The year is 1846. Hungarian-born physician Ignaz Semmelweis is in his first month of employment at Vienna General hospital when he notices a troublingly high death rate among women giving birth in the obstetrics ward. Medical science at the time attributes the problem to “miasma,” an invisible, poison gas believed responsible for a variety of illnesses.
Semmelweis has a different idea. Having noticed midwives at the hospital have a death rate six times lower than physicians, he concludes the prevailing theory cannot possibly be correct. The final breakthrough comes when a male colleague dies after puncturing his finger while performing an autopsy. Reasoning that contact with corpses is somehow implicated in the higher death rate among physicians, he orders all to wash their hands prior to interacting with patients. The rest is, as they say, history. In no time, the mortality rate on the maternity ward plummets, dropping to the same level as that of midwives.
Nowadays, of course, handwashing is considered a “best practice.” Decades of research show it to be the single most effective way to prevent the spread of infections. And yet, nearly 200 years after Semmewies’s life-saving discovery, compliance with hand hygiene among healthcare professionals remains shockingly low, with figures consistently ranging between 40 and 60% (1, 2). Bottom line: a vast gulf exists between sound scientific practices and their implementation in real world settings. Indeed, the evidence shows 70 to 95% of attempts to implement evidence-based strategies fail.
To the surprise of many, successful implementation depends less on disseminating “how to” information to practitioners than on establishing a culture supportive of new practices. In one study of hand washing, for example, when Johns Hopkins Hospital administrators put policies and structures in place facilitating an open, collaborative, and transparent culture among healthcare staff (e.g., nurses, physicians, assistants), compliance rates soared and infections dropped to zero!
Feedback Informed Treatment (FIT) — soliciting and using formal client feedback to guide mental health service delivery — is another sound scientific practice. Scores of randomized clinical trials and naturalistic studies show it improves outcomes while simultaneously reducing drop out and deterioration rates. And while literally hundreds of thousands of practitioners and agencies have downloaded the Outcome and Session Rating Scales — my two, brief, feedback tools — since they were developed nearly 20 years ago, I know most will struggle to put them into practice in a consistent and effective way.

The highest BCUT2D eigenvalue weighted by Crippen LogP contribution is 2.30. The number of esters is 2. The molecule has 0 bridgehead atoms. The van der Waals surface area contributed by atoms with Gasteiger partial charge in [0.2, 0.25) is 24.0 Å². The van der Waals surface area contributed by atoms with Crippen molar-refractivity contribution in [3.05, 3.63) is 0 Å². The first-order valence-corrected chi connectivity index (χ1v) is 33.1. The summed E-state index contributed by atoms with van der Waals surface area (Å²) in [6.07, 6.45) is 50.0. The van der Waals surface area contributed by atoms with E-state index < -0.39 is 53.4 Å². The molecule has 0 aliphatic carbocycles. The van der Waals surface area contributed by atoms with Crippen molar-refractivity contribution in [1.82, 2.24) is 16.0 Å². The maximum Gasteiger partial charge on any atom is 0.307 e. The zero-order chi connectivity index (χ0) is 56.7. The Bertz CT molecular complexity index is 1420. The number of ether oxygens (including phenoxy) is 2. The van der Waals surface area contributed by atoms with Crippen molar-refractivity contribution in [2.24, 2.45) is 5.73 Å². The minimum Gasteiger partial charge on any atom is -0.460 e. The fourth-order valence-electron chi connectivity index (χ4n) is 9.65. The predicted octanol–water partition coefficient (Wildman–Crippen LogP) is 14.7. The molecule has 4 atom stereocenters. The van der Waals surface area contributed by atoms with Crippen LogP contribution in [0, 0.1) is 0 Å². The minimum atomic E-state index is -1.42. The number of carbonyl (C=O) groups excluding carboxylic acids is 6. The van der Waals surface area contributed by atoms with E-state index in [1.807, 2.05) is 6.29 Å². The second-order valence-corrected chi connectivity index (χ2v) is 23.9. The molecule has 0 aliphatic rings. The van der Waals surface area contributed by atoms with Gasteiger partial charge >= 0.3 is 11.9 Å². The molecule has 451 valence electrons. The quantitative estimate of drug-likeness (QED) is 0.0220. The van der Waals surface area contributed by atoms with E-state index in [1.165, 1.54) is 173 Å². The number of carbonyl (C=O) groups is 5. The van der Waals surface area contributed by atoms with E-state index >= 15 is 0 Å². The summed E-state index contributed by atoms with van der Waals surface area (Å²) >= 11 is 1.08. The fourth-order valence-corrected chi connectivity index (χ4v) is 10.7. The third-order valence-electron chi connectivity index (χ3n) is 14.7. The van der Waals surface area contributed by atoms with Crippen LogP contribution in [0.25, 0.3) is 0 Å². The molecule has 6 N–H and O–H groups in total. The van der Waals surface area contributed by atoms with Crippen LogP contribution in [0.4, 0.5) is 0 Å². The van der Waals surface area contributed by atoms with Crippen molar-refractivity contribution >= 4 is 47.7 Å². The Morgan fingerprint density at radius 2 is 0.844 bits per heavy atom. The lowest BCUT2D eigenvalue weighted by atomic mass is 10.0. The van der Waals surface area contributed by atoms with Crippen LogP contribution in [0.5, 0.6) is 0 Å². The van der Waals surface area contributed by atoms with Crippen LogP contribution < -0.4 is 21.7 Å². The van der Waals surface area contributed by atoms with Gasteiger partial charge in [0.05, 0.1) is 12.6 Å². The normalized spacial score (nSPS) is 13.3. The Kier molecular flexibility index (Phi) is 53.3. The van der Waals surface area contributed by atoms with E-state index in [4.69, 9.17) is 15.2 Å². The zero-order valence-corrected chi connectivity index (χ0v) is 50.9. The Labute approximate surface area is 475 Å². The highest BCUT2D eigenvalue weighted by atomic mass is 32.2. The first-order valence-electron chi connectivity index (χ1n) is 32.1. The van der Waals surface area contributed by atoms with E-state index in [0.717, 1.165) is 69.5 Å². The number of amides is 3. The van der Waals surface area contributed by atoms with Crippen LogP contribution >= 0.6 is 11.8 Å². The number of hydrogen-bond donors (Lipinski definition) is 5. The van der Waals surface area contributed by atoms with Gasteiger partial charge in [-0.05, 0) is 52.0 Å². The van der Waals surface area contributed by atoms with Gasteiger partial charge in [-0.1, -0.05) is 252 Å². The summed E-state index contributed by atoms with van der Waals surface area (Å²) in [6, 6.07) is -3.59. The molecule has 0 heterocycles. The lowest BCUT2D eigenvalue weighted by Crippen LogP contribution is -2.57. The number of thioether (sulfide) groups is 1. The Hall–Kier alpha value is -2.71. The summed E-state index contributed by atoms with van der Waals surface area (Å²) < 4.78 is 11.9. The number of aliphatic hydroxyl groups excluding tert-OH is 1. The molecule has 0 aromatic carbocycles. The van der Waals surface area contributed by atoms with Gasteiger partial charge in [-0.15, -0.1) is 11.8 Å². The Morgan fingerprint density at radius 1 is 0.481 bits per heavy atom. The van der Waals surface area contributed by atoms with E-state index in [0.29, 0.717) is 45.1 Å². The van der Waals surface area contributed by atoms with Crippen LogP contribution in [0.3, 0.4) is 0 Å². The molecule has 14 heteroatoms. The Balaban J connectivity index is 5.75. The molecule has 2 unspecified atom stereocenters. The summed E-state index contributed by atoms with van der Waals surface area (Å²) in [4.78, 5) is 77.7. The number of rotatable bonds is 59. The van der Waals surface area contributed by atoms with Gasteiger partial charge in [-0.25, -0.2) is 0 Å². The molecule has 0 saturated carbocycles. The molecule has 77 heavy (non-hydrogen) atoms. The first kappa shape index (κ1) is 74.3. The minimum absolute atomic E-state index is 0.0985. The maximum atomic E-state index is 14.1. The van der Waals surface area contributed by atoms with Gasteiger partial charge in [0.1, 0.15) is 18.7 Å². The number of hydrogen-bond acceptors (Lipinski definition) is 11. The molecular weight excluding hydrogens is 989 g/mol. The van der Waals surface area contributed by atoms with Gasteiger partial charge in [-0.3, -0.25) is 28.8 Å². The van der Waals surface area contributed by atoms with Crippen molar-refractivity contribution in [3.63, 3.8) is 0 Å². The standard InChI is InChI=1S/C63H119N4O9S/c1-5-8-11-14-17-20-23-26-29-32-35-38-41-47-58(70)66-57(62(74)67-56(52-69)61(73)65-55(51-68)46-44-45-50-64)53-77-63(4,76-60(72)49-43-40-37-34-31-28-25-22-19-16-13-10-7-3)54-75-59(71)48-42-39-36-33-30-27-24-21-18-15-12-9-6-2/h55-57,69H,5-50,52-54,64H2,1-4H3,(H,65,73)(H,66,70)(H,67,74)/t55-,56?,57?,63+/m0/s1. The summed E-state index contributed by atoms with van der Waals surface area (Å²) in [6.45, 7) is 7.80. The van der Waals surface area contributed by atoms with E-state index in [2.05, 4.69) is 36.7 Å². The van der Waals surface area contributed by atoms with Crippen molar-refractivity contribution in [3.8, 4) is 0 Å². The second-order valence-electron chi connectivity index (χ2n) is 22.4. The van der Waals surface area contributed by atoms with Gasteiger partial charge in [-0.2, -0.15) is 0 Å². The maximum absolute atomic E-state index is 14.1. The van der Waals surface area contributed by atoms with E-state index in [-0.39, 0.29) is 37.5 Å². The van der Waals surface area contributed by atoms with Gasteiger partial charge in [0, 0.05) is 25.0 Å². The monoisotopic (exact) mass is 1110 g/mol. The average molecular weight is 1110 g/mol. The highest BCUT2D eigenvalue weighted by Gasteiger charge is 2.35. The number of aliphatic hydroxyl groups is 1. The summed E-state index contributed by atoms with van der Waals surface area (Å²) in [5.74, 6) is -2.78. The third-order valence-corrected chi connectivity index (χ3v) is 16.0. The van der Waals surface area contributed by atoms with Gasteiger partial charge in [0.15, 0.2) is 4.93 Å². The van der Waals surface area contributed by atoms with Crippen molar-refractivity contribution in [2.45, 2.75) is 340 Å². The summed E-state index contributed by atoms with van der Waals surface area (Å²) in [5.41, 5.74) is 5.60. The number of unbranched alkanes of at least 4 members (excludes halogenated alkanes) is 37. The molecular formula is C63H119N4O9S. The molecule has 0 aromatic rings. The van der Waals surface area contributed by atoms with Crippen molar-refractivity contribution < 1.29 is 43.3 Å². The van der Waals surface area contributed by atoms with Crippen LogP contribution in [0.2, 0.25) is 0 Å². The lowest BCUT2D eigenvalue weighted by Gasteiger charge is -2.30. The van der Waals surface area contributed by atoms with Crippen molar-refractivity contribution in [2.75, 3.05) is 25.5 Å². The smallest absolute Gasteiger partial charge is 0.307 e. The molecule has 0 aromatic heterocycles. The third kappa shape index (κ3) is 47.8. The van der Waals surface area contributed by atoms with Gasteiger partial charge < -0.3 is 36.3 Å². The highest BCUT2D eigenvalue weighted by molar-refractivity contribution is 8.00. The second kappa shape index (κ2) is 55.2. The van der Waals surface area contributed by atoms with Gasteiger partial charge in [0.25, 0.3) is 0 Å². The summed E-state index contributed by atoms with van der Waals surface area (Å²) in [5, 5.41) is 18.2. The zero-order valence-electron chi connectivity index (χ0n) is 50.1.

To be clear, the problem has nothing to do with motivation or training. Most are enthusiastic to start. Many invest significant time and money in training. Rather, just as with hand washing, the real challenge is creating the open, collaborative, and transparent workplace culture necessary to sustain FIT in daily practice. What exactly does such a culture look like and what actions can practitioners, supervisors, and managers take to facilitate its development? That’s the subject of our latest “how to” video by ICCE Certified Trainer, Stacy Bancroft. It’s packed with practical strategies tested in real world clinical settings.
We’ll cover the subject in even greater detail in the upcoming FIT Implementation Intensive — the only evidence-based training on implementing routine outcome monitoring available.
For the first time ever, the training will be held ONLINE, so you can learn from the comfort and safety of your home. As with all ICCE events, we limit the number of participants to 40 to ensure each gets personalized attention. For more information or to register, click here.
OK, that’s it for now.
Until next time,
Scott D. Miller, Ph.D.
Director, International Center for Clinical Excellence
P.S.: Want to interact with FIT Practitioners around the world? Join the conversation here.